What does it mean?
Radioactivity – The natural or artificial process that causes the nucleus of a stable atom to become unstable thereby breaking apart to become a new element.
Neutron – is one of the particles that makes up the nucleus (center) of atoms.
In human speak please!
Enrico Fermi was born in Rome, Italy in 1901 and later became a United States naturalized citizen in 1944. He won the Nobel Prize in Physics in 1938 for demonstrating that radioactivity can be induced in stable elements by bombarding them with neutrons. This work is the basis of the nuclear power used to generate electricity as well as the process that powers nuclear bombs. Fermi worked with the team that developed the first atomic bomb in the 1940s.
Fermi was regarded by his peers as a modest man who excelled both in theoretical and experimental physics. Several U.S. Patents were granted to him for his inventions involving nuclear reactions.
Besides the Fermi Gamma-ray Space Telescope, some other things named after Enrico Fermi are:
- Fermi National Accelerator Laboratory (Fermilab),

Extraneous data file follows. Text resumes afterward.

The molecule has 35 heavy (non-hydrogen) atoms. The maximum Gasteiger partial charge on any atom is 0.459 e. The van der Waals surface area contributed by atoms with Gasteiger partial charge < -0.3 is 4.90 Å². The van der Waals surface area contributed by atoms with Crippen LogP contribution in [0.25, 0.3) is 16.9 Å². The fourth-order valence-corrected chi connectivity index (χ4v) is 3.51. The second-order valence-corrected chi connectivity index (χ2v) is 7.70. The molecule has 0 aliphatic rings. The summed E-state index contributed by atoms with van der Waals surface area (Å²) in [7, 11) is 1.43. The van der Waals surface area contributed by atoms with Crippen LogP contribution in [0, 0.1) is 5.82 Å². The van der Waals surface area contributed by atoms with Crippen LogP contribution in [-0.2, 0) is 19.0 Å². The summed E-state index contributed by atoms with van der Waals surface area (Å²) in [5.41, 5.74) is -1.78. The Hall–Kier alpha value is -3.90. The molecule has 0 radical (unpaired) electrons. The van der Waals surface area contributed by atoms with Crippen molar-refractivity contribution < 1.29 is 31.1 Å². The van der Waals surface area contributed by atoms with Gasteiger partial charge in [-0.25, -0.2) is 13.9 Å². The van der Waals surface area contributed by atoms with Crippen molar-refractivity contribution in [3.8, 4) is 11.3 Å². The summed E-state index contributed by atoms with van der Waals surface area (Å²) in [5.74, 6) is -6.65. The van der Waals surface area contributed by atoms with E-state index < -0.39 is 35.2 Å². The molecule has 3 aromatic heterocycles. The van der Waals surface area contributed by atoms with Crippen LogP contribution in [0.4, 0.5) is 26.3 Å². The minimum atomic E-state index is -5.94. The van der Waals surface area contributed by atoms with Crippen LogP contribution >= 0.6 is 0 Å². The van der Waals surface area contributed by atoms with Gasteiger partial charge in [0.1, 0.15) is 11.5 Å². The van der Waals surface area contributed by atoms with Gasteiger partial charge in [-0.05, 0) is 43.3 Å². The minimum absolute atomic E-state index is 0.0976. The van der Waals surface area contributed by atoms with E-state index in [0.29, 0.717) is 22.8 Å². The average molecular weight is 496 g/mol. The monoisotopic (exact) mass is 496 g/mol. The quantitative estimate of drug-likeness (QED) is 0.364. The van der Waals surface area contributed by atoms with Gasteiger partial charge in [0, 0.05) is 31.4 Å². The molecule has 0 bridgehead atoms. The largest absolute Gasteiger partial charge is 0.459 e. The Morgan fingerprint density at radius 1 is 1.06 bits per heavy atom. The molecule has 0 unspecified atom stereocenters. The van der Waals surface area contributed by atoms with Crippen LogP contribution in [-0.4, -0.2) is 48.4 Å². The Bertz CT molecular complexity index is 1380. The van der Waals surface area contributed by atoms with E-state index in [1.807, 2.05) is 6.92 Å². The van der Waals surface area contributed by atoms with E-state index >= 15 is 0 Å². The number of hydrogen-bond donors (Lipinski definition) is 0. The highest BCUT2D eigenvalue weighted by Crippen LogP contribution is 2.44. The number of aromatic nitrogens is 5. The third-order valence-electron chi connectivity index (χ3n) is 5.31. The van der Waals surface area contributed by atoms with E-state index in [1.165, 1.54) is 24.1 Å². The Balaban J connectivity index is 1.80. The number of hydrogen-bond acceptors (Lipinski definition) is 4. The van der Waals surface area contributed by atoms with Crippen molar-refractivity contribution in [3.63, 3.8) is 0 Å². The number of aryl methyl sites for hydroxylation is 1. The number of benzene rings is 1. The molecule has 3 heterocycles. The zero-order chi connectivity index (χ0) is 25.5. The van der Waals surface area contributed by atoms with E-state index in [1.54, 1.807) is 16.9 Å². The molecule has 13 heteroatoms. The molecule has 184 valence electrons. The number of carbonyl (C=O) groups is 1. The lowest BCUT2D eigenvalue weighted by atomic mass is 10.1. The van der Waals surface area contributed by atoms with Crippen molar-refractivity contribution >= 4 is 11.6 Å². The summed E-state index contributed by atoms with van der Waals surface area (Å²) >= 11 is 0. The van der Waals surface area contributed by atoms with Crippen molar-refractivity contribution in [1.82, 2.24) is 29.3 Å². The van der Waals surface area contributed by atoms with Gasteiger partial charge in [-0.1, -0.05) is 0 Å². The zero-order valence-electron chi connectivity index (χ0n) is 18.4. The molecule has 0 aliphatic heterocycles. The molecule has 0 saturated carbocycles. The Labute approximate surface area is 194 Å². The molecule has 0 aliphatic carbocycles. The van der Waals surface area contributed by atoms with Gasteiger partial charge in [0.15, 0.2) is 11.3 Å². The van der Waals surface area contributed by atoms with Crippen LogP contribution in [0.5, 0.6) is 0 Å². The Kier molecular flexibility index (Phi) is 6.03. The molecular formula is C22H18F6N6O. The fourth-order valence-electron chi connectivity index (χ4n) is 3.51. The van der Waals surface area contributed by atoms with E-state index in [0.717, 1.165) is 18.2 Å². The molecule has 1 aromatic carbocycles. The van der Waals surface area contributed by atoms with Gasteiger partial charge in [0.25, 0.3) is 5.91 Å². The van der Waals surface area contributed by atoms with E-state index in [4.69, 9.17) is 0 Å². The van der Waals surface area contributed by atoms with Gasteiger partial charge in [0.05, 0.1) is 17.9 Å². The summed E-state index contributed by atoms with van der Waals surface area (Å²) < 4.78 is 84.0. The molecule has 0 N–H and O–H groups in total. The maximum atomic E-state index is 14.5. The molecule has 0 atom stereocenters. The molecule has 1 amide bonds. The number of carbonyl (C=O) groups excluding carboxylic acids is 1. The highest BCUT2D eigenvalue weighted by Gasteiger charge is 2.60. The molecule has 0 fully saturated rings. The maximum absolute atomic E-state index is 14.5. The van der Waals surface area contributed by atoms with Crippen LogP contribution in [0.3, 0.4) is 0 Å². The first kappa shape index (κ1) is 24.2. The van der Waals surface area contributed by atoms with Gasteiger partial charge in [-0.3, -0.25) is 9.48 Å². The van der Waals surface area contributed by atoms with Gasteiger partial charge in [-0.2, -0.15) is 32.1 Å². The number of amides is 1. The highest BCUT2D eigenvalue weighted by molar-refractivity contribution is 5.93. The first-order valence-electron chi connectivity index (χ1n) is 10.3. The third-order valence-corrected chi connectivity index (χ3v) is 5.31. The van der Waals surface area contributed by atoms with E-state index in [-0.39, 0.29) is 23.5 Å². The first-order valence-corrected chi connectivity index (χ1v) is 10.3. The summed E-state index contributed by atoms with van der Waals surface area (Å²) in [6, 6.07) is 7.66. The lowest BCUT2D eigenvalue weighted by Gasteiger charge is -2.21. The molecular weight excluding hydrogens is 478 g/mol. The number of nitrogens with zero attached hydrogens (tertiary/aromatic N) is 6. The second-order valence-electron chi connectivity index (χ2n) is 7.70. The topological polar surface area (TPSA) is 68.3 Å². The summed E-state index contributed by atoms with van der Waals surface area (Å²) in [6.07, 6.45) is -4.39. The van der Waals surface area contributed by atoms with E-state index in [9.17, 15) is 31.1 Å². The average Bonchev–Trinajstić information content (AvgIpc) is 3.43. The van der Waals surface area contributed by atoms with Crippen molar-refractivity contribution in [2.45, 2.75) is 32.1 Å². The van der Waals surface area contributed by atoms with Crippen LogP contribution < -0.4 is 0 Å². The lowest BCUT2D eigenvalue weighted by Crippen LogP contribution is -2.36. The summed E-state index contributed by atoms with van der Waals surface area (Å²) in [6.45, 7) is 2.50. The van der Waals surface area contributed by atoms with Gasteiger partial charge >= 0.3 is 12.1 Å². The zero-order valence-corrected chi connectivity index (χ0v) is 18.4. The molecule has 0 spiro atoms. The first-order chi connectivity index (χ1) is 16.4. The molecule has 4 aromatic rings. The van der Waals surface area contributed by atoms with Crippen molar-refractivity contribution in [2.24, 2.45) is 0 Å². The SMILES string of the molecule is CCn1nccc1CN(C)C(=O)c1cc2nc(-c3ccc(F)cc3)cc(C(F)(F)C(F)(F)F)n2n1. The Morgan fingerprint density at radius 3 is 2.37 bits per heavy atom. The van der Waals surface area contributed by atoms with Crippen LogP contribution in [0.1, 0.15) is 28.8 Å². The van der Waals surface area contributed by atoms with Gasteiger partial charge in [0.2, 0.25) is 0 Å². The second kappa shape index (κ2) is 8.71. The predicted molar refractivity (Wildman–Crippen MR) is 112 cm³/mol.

- Fermions are particles with a half-integer spin, such as protons and electrons,
- Fermium, a synthetic element with periodic number 100 and symbol, Fm.
Enrico Fermi died in 1954 in Chicago, Illinois from stomach cancer.
Is that all?
Enrico Fermi’s 1938 Nobel Prize page – Includes Fermi’s acceptance speech, biography, as well as award ceremony video (video in Swedish). Links are in the column on the right.
Fermi’s various accomplishments – links to documents published by Fermi, audio/visual resources, plus other honors.
Enrico Fermi – The Master Scientist – Cornell Emeritus Professor Jay Orear discusses his relationship with his former professor and mentor Enrico Fermi. The book also includes discussions of Fermi by other scientists, most of whom presented their papers at various symposia honoring Fermi’s career.
Intervista Impossibile – Life and works of Enrico Fermi (in Italian).